By Dr. Hossein Bagher Zadeh



AAA wrote:


I've noticed a number of posts here about "Norooz" and they appear to be *so* precise. It also appears that it has something to do with the Spring Equinox; am I correct? My question is, why such precision for a holiday? I mean why get all stressed out over this, it's isn't as though you are calibrating telescopes to hone in on a distance star or planet; or are you? Why not declare it a day (like Christmas) and be done with it?


The following may not be the answer to your question but give you some thoughts. First published in 1992. Reprinted here for the benefit of newcomers to the net.




We have all being used to see the Iranian and Western leap years coincide. However, this year is going to be the last we experience this! Read on ..



The new western} (Gregorian Named after Pope Gregory XIII who introduced the latest changes in the calendar in 1582.) leap year of 1992 has already begun and the Iranian (Jalaali Named after Jalaal-ol-Din Malek-shaah-e Saljuqi by Omar Khayyam who re-worked it in late fifth century)  leap year of 1370 has just ended. This means that the month of February had 29 days, and Esfand (the last month of the the Iranian calendar) 30 days, with a small variation in correspondence between the two calendars for the 20 days in between. And on the 21st of March, the Iranian new year's day, the relation between the two calendars reverted to normal with no discrepancies in the dates.


There is of course nothing new in that. We are all used to both the Jalaali and Gregorian calendars. These are both solar and have the same length of 365 days in normal years and 366 days in leap years. The leap years usually come once every four years. And as long as we can remember, the leap years in the two calendars have come so close to each other that the distance between the two extra (leap) days in the two calendars have been less than three weeks (from the end of February to the end of Esfand = 20th March).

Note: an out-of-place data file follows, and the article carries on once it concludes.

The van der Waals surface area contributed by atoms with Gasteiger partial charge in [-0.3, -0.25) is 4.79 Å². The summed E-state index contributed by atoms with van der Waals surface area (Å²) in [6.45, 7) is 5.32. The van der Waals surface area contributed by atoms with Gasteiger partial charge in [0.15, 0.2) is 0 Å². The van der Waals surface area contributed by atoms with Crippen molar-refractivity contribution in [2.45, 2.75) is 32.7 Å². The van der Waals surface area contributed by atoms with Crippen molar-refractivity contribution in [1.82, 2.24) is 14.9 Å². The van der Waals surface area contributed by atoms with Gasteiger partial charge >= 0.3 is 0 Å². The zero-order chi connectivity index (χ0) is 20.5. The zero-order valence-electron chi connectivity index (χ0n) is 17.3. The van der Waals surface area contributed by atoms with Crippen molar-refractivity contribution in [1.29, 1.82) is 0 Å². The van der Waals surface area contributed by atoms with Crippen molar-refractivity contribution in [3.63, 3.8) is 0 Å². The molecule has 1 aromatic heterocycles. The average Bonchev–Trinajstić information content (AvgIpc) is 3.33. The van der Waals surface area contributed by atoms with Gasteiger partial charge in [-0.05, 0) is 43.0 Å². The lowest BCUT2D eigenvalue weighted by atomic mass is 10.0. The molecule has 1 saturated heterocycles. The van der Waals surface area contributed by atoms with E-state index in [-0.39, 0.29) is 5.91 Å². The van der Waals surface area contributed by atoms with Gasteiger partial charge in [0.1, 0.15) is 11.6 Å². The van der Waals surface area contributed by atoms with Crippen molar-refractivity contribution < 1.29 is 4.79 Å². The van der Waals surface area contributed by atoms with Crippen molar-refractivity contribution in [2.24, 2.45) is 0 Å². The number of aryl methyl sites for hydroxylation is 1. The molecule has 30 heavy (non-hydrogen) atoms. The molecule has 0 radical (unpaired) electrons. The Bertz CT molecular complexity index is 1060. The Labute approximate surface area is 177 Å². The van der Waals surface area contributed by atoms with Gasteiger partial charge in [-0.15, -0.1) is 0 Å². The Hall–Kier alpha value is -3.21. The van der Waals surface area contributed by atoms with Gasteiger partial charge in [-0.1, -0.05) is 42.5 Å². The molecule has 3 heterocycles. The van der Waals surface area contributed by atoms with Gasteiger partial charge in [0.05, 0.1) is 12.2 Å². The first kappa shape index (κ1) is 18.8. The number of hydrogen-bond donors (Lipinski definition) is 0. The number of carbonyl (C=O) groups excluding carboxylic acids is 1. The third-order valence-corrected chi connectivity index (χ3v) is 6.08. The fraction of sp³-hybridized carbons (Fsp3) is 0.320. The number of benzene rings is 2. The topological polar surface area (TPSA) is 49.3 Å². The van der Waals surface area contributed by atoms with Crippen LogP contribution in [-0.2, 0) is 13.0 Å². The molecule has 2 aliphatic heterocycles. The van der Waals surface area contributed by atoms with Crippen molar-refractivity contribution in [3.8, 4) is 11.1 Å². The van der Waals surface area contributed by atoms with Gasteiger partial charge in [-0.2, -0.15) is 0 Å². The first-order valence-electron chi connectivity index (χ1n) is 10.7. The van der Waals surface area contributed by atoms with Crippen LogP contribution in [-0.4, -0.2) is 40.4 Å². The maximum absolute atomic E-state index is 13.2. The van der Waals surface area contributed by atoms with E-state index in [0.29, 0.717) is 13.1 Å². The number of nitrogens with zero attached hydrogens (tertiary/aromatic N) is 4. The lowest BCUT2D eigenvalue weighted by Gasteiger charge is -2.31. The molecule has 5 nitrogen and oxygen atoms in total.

This close correspondence between the two calendars has reduced the problem of converting one calendar to the other to the very minimum. Indeed, apart from the last 20 days of the Jalaali leap years, one could usually use any calendar of any year to find the corresponding dates between the two systems. And for those particular dates in the leap years, the Gregorian calendar is just one day behind the Jalaali one, when compared to other years. (For instance, 8th of March, the International Women's Day, corresponds to 18th of Esfand in the leap years and to the 17th of Esfand in other years.)


However, this cozy relationship between the two calendars is going to end for the time being, i.e., at least for 99 years (unless the calendar system changes)! Why? Because while there will be a three--year gap before the next Gregorian leap year of 1996, we need to wait an extra year to the next Jalaali leap year. The next Jalaali leap year is not going to be in 1374 (as may have been expected) but 1375. And the next time the two leap years correspond as they do now, will be in the Gregorian year of 2096 and Jalaali year of 1474.